At the Red Meat Sector Conference Luke Chandler, General Manager of Rabobank’s Food and Agribusiness Research Advisory group in Australasia, presented an interesting perspective on global protein trends and the increasing complexity required to feed the world’s growing population, writes Allan Barber.
Chandler observed three main trends: demand from emerging markets and market access, competitiveness between proteins and the complexity of the supply chains.
Briefly stated there is a surplus in the west and a shortage in the east with 70 percent of growth occurring in Asia, predominantly in China, India and Indonesia. Australia and New Zealand provide six percent and three percent respectively of imports of agricultural products into Asia and are therefore high value, niche exporters rather than providers of high volume production.
The delivery of value not volume is based on product which is disease-free, sustainable, traceable and above all safe with a brand image that offers these attributes. New Zealand’s brand story takes this premium position in spite of potentially damaging occurrence of such scares as Fonterra’s botulism false positive.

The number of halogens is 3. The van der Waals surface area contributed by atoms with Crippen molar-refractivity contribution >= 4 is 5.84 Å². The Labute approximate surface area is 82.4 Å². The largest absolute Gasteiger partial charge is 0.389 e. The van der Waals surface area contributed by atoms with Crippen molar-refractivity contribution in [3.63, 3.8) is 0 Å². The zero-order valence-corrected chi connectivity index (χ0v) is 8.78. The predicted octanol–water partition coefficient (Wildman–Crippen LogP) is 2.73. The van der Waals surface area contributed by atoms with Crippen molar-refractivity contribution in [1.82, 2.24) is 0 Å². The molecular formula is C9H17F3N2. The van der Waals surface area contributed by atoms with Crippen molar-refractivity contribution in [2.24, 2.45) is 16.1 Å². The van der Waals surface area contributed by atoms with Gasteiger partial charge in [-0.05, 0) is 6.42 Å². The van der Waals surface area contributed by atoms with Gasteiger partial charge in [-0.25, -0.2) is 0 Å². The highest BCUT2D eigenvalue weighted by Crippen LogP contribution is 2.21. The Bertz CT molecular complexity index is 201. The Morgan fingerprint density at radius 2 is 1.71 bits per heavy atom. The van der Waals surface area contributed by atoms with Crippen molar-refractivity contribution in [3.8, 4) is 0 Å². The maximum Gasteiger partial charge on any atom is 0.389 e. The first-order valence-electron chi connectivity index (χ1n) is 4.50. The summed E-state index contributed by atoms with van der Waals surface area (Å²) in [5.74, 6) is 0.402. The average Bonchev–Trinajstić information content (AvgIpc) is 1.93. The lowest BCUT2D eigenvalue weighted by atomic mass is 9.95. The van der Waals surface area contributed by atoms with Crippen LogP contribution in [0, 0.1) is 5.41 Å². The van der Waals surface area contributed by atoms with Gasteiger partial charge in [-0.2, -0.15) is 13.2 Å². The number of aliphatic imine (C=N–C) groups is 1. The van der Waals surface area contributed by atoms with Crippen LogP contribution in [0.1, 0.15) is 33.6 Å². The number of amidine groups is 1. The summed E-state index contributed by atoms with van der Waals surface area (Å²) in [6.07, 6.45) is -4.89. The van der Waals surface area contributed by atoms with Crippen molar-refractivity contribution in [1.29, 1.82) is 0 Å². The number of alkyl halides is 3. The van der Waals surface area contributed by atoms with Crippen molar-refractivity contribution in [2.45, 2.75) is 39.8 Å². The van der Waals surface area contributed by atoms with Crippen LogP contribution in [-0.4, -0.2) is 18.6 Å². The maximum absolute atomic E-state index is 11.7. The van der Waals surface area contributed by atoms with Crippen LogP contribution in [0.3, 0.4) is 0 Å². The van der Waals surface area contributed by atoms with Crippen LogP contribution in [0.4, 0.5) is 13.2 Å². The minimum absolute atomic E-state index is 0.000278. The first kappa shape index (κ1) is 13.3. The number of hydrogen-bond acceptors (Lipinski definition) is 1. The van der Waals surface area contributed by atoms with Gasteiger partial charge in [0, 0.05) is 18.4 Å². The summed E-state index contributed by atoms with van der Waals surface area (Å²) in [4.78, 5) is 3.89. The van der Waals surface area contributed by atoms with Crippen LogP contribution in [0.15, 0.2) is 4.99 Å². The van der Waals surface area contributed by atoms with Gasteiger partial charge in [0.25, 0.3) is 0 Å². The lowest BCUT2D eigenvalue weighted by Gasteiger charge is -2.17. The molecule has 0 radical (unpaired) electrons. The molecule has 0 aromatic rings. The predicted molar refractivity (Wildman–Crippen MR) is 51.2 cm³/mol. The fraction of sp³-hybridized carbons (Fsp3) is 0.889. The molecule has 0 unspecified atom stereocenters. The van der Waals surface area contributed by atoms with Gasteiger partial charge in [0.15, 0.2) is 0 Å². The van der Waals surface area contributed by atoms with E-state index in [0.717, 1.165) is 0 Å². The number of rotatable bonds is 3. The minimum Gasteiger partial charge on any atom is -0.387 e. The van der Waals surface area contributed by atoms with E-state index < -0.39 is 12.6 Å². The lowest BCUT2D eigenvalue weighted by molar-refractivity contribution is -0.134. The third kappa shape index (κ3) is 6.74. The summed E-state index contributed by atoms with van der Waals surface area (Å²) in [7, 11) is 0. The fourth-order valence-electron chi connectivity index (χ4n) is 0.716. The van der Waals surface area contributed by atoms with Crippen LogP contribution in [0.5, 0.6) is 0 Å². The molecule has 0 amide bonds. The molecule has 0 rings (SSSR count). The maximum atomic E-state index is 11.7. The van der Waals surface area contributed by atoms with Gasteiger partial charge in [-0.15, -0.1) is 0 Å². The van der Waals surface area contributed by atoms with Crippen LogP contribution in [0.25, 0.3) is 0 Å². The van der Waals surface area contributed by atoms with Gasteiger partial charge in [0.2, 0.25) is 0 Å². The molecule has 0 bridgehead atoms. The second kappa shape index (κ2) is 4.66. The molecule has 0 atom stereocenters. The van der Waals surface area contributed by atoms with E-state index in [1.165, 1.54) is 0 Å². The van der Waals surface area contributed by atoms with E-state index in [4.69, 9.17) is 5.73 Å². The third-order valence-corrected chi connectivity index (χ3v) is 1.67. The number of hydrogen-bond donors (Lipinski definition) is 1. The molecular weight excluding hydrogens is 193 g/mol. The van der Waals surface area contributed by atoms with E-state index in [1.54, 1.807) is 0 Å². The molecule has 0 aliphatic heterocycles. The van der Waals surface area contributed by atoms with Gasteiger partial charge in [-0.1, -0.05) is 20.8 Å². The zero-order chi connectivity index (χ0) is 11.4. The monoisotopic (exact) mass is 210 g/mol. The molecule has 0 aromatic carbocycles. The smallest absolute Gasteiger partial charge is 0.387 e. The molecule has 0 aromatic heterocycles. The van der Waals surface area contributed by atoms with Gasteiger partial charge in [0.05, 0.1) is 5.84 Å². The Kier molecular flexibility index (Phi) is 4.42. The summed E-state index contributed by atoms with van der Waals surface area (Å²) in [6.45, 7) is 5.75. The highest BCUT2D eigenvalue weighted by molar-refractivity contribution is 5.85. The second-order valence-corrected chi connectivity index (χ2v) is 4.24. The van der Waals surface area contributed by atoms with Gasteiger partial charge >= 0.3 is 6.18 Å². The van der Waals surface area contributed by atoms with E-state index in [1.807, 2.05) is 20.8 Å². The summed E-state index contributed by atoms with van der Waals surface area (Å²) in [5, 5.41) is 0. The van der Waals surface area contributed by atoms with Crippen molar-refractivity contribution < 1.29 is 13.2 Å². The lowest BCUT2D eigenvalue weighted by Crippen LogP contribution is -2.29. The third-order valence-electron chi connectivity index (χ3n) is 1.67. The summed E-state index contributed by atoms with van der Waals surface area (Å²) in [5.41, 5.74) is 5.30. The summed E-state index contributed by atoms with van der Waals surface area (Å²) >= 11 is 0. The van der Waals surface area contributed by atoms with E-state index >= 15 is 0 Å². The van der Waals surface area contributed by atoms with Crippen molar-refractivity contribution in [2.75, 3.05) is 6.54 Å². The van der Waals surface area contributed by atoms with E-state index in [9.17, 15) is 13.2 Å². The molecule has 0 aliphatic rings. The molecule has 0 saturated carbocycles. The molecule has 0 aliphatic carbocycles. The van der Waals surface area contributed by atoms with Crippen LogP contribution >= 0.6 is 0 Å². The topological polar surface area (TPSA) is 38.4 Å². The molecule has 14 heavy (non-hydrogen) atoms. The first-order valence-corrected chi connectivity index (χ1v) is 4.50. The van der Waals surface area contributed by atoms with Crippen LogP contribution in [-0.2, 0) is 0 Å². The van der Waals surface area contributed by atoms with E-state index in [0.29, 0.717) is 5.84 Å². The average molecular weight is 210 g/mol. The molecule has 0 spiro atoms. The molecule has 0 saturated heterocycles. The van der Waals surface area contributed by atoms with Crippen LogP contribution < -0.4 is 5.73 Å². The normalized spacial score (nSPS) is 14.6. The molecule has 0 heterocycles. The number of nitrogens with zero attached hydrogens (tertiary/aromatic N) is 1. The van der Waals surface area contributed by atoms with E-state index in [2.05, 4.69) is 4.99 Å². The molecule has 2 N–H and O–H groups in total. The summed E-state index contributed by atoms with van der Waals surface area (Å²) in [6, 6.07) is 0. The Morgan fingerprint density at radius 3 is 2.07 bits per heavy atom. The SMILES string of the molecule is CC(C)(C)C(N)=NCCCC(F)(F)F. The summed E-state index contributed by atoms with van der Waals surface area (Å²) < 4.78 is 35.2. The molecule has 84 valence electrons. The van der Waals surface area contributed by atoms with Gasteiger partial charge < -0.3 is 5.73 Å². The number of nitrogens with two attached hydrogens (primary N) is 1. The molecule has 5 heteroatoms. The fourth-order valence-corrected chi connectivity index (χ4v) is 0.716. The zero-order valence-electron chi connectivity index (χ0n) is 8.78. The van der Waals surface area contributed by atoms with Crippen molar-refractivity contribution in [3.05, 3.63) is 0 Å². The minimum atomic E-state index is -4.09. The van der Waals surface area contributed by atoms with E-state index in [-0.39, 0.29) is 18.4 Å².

Competition between proteins, at least where meat is concerned, sees a price spread continuing to open up between pork and poultry on the one hand and beef and sheepmeat on the other. The ability to control pork and poultry by factory farming and pre-determined feeding regimes and production times, compared with beef and to a greater extent sheepmeat means there is greater volatility in the price of red meat.
Supply chains are increasing in complexity with shifts in market power and ability to capture margins. The demand patterns as a consequence meeting the needs of nine billion people involve considerable fluctuation in commodity pricing dynamics and changes of protein uses.
This requires a change in supply chain relationships from negotiation to collaboration and from transactional to transformational, reflecting New Zealand’s need to focus on its high value market positioning.
Simply put New Zealand will never be a high volume producer because we don’t have the productive capacity to feed more than a minimal percentage of the global population. Therefore we must concentrate on earning the best price from what we can produce. To do this requires moving up the value chain, not trying to export at the lowest price.